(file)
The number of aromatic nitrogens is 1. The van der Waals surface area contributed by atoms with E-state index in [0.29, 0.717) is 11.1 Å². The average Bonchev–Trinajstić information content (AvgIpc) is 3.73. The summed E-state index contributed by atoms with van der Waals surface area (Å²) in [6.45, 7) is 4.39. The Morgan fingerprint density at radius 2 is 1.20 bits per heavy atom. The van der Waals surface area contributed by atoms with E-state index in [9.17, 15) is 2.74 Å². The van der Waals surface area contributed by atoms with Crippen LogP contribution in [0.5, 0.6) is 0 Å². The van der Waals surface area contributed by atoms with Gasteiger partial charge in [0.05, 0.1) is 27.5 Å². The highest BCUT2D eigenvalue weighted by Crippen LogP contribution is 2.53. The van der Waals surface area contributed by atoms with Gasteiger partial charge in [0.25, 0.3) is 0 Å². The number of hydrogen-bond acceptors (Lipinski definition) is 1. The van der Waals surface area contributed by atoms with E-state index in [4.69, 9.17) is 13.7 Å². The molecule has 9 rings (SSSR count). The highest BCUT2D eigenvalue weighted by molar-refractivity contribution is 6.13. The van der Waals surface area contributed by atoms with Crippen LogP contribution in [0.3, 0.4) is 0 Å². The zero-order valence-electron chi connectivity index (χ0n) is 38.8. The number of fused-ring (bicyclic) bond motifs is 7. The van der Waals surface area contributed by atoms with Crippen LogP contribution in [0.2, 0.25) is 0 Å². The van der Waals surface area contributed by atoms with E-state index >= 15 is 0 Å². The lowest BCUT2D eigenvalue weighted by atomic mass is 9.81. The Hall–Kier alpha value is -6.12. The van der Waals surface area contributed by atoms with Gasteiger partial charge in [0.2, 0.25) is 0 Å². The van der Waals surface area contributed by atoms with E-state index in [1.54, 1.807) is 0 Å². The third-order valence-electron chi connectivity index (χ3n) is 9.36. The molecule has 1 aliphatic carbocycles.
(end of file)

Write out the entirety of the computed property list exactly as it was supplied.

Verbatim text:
The number of aromatic nitrogens is 1. The van der Waals surface area contributed by atoms with E-state index in [0.29, 0.717) is 11.1 Å². The average Bonchev–Trinajstić information content (AvgIpc) is 3.73. The summed E-state index contributed by atoms with van der Waals surface area (Å²) in [6.45, 7) is 4.39. The Morgan fingerprint density at radius 2 is 1.20 bits per heavy atom. The van der Waals surface area contributed by atoms with E-state index in [9.17, 15) is 2.74 Å². The van der Waals surface area contributed by atoms with Crippen LogP contribution in [0.5, 0.6) is 0 Å². The van der Waals surface area contributed by atoms with Gasteiger partial charge in [0.05, 0.1) is 27.5 Å². The highest BCUT2D eigenvalue weighted by Crippen LogP contribution is 2.53. The van der Waals surface area contributed by atoms with Gasteiger partial charge in [0.25, 0.3) is 0 Å². The number of hydrogen-bond acceptors (Lipinski definition) is 1. The van der Waals surface area contributed by atoms with E-state index in [4.69, 9.17) is 13.7 Å². The molecule has 9 rings (SSSR count). The highest BCUT2D eigenvalue weighted by molar-refractivity contribution is 6.13. The van der Waals surface area contributed by atoms with Crippen LogP contribution in [0.3, 0.4) is 0 Å². The zero-order valence-electron chi connectivity index (χ0n) is 38.8. The number of fused-ring (bicyclic) bond motifs is 7. The van der Waals surface area contributed by atoms with Crippen LogP contribution in [0.2, 0.25) is 0 Å². The van der Waals surface area contributed by atoms with E-state index >= 15 is 0 Å². The lowest BCUT2D eigenvalue weighted by atomic mass is 9.81. The Hall–Kier alpha value is -6.12. The van der Waals surface area contributed by atoms with Gasteiger partial charge in [0.2, 0.25) is 0 Å². The van der Waals surface area contributed by atoms with E-state index in [1.54, 1.807) is 0 Å². The third-order valence-electron chi connectivity index (χ3n) is 9.36. The molecule has 1 aliphatic carbocycles.